What do you do with the ship’s boats or other small craft not directly involved with the battle? Have you got a brig or a frigate unfit for the battle? Would you benefit from signal repeater?
Fighting from windward may be preferred, because it allows you to choose the time and place of the attack. Especially so if fleet is faster (coppered), and hauling as close to wind as possible. Then, well maneuvered attack against the van of the enemy will guarantee that the rear will not be able to come to aid without significant disorder. Aggressive attack can be good, but push it too vigorously and you will end up in disordered state with incapacitated vessels blocking your own advantages. One has to be able to count crews to do commanders pid.
That said, leeward side provides you option to fall out of line, and preserve too damaged ships from being captured or from surrender. Additionally, leeward provides a way to reform, if things go wrong. On the other hand, wear the fleet together and you can present fresh broadside to the enemy, or slip away. Try to do that by tacking in an engagement.
Planning maneuvers is easy, doing so without risking fire on your own fleet may be tricky. Judging wrong, or being hit by ill timed breeze, your bow may be pointing to a completely from angle, just for that single moment when you have ordered the guns in action. Changing course abruptly in a line of battle is nearly always invite to disaster. Even well timed maneuver can go wrong and in compact line that single wrong maneuver could be source of collisions, misfire and other mishaps. Not only colliding is bad because of damage it causes to the participants, but also because if foils your ship to the other and both become out of command. All those resources needed to separate the ship’s rigging from each other means that they are not doing more important tasks.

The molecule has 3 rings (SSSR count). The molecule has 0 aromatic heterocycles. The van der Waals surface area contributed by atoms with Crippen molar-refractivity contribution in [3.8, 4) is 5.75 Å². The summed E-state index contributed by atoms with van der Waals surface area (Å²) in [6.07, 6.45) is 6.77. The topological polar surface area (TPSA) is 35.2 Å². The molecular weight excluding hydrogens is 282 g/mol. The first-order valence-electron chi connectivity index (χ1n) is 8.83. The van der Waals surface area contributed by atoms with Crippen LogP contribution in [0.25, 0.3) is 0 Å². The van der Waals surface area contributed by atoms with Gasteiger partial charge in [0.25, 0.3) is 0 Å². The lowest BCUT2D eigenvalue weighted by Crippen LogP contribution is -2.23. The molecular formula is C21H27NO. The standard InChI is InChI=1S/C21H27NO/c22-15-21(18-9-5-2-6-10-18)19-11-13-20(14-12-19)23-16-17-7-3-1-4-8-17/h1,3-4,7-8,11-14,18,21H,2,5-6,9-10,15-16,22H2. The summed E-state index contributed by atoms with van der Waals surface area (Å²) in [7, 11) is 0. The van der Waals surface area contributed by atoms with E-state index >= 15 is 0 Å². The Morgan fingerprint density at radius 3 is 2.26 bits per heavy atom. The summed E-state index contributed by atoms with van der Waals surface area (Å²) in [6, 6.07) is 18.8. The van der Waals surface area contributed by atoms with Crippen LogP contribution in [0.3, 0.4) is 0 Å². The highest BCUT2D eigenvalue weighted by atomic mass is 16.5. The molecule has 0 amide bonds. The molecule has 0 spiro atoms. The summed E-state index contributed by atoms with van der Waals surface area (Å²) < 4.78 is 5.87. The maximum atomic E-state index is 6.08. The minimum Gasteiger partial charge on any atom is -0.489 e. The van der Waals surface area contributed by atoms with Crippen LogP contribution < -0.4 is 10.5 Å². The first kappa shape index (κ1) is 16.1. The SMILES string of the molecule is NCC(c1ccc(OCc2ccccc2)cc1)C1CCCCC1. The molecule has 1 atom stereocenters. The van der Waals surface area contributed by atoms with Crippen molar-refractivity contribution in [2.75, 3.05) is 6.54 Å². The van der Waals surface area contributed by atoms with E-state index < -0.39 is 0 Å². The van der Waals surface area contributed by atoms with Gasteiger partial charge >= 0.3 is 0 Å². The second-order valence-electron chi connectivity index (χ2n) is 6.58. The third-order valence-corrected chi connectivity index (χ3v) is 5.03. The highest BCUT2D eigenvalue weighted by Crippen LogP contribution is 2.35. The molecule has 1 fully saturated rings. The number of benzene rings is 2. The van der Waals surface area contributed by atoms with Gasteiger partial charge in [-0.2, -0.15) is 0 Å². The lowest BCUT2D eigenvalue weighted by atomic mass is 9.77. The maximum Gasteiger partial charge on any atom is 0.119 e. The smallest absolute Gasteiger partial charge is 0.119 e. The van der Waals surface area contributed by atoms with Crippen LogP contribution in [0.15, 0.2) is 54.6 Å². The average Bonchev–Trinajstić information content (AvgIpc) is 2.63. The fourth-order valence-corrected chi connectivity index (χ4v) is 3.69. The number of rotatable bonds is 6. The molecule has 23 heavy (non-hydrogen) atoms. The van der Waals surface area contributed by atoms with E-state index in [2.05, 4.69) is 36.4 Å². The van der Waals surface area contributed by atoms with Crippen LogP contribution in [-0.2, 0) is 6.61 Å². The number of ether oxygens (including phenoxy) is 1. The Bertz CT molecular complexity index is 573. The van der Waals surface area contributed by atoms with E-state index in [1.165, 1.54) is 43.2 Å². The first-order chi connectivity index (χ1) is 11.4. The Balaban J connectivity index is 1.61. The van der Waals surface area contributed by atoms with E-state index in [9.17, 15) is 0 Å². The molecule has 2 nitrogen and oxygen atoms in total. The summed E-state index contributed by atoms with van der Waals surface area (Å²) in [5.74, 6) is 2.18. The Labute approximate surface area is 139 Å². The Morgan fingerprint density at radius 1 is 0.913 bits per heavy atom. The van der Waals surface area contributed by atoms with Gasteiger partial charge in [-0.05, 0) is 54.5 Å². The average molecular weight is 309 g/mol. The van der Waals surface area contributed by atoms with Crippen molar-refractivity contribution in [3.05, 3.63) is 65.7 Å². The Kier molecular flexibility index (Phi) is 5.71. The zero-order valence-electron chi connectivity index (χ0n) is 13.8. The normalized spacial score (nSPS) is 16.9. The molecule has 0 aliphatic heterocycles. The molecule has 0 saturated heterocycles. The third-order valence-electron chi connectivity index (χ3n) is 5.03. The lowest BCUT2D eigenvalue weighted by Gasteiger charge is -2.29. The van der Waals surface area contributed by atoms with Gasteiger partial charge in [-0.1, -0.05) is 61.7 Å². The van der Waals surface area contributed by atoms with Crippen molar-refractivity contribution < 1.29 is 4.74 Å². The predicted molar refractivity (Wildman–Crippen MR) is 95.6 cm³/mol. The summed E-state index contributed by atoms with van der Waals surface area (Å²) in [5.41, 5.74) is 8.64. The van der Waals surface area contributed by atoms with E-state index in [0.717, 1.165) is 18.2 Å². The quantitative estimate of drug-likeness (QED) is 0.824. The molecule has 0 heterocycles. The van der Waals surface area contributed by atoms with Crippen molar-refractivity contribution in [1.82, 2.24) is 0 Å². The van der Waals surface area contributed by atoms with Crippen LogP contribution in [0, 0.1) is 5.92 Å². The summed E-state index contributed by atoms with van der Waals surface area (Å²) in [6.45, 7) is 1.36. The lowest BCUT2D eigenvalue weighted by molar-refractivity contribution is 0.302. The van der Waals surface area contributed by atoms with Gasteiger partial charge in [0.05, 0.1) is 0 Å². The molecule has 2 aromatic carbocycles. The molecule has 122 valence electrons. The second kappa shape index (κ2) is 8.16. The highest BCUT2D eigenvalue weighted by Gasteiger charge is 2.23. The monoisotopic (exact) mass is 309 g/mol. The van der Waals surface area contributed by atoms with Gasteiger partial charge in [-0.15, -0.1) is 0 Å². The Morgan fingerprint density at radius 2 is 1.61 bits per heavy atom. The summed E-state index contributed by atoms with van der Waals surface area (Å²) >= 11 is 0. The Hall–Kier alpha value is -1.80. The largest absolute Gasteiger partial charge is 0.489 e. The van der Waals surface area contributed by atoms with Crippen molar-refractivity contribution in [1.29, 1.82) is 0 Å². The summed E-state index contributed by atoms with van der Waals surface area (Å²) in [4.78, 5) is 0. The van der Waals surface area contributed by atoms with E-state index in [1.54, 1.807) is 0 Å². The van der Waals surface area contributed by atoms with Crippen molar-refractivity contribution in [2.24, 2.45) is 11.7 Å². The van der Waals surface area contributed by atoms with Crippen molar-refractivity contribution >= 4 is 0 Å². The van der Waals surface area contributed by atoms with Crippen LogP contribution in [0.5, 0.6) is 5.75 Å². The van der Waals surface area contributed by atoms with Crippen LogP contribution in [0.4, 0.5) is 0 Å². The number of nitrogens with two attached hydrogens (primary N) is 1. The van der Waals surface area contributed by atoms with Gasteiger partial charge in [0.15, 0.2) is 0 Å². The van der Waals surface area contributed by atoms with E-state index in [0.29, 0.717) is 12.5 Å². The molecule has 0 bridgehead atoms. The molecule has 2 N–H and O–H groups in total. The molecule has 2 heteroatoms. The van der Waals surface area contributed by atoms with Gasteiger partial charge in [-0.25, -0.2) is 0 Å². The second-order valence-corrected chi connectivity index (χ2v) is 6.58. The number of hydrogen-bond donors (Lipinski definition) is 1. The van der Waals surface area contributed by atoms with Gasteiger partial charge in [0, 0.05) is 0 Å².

Does your fleet include frigates not being able to stand in the line of battle? Consider to utilize them for towing and assisting damaged ships worn off the line. Dismasted, or struck ship in a tow is not lost cause.